Manchester United and Chelsea are gambling on legends but risk being left behind
In the footballing world, it’s perhaps no surprise to see Ole Gunnar Solskjaer and Frank Lampard at the helm of their former clubs, but are they in their posts for the right reasons?
Solskaer’s contribution to Manchester United’s club history is already cast in stone. His stoppage-time-in-extra-time finish against Bayern Munich in the 1999 UEFA Champions League Final in Barcelona gave United their first European Cup win since the halcyon days of George Best and Bobby Charlton back in 1968.
And, of course, Lampard has been arguably Chelsea’s greatest-ever midfielder, representing the club with distinction throughout the most successful years in the Stamford Bridge side’s history.
But great players don’t necessarily become great managers, and both Solskjaer and Lampard are still very young in their respective managerial careers.
There’s no chance you’d see these two men offered jobs at the likes of Bayern Munich, Real Madrid, Barcelona, and Juventus at this stage in their careers, which begs the question why are they now in charge of such huge English clubs like United and Chelsea?
It’s because the two clubs are desperate. Desperate for a change. Desperate for some goodwill from the stands. Desperate for some positive PR after some disappointing seasons. And desperate to buy themselves some time while they attempt to turn their clubs’ fortunes around once again.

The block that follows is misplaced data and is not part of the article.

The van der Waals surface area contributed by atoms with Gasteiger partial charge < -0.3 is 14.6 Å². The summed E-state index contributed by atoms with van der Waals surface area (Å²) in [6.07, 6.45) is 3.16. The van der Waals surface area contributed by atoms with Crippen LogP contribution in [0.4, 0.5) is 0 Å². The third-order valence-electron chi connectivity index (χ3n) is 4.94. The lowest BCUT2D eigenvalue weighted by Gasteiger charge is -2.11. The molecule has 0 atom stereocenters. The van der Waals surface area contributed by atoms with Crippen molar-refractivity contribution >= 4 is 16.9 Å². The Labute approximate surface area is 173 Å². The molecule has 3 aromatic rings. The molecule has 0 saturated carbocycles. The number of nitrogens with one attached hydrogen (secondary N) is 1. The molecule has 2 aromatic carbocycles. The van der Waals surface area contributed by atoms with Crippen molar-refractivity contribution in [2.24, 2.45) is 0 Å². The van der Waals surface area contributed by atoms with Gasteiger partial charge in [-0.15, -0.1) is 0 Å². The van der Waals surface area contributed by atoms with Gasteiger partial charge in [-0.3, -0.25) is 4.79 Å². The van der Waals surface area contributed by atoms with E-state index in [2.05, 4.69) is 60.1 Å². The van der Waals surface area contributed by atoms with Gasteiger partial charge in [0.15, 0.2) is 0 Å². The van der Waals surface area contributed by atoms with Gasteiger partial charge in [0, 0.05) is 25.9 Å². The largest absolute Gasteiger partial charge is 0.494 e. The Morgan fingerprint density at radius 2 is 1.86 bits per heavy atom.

That’s not a knock on the two men themselves. They’re both decent men and, watching from a distance, they seem to have the right sort of mentality to become successful managers in the years ahead. But for such huge clubs to gamble on largely unproven managers hints at possible problems higher up in their respective organizations.
After some bad appointments in the past, the people making the hiring decisions have gone down the easy-win route and hired men who may not bring experience to the table, but what they do bring is priceless for those in the boardroom, time.
Solskjaer and Lampard are rightly revered in the stands, and as a result, will get more leeway from the fans if things aren’t going well. Both clubs are in transition and look somewhat rudderless, and the hope is the return of a club legend in the managerial hot seat can somehow galvanize their club.
Solskjaer did a fine job in a caretaker stint, then got the job full-time and hasn’t been able to sustain the level of performances he enjoyed in his stand-in role. It begs the question: Was he really the best man for the job at Old Trafford?
The same question could be asked of Lampard, who showed promising signs as Derby County manager last season, but remains totally unproven in a top European league, let alone at a top European club. He might be a perfect fit, but right now, it’s all guesswork, because he has virtually no managerial track record to call upon as evidence of future success.
Both men have shown promise as managers but, as things stand, neither man has achieved enough in the game as managers to seriously warrant getting such huge jobs at two of the biggest clubs in Europe.
And with both clubs running the risk of being left behind, with United and Chelsea finishing a huge 32 and 26 points behind champions Manchester City respectively, both managers have been handed the gargantuan tasks of trying to close the gap between themselves and the Premier League’s new power couple, City and Liverpool.
If they could even start to close that gap a little, it would be considered a huge achievement for two managers who may one day become legends of the dugout, just as they were on the pitch.
But before any thoughts can turn to whether either man can deliver silverware for their respective clubs, Solskjaer and Lampard face one of the toughest tasks for a manager. They’ve been thrown in at the deep end of the biggest shark tank in football, the English Premier League. It’s sink or swim time.
By Simon Head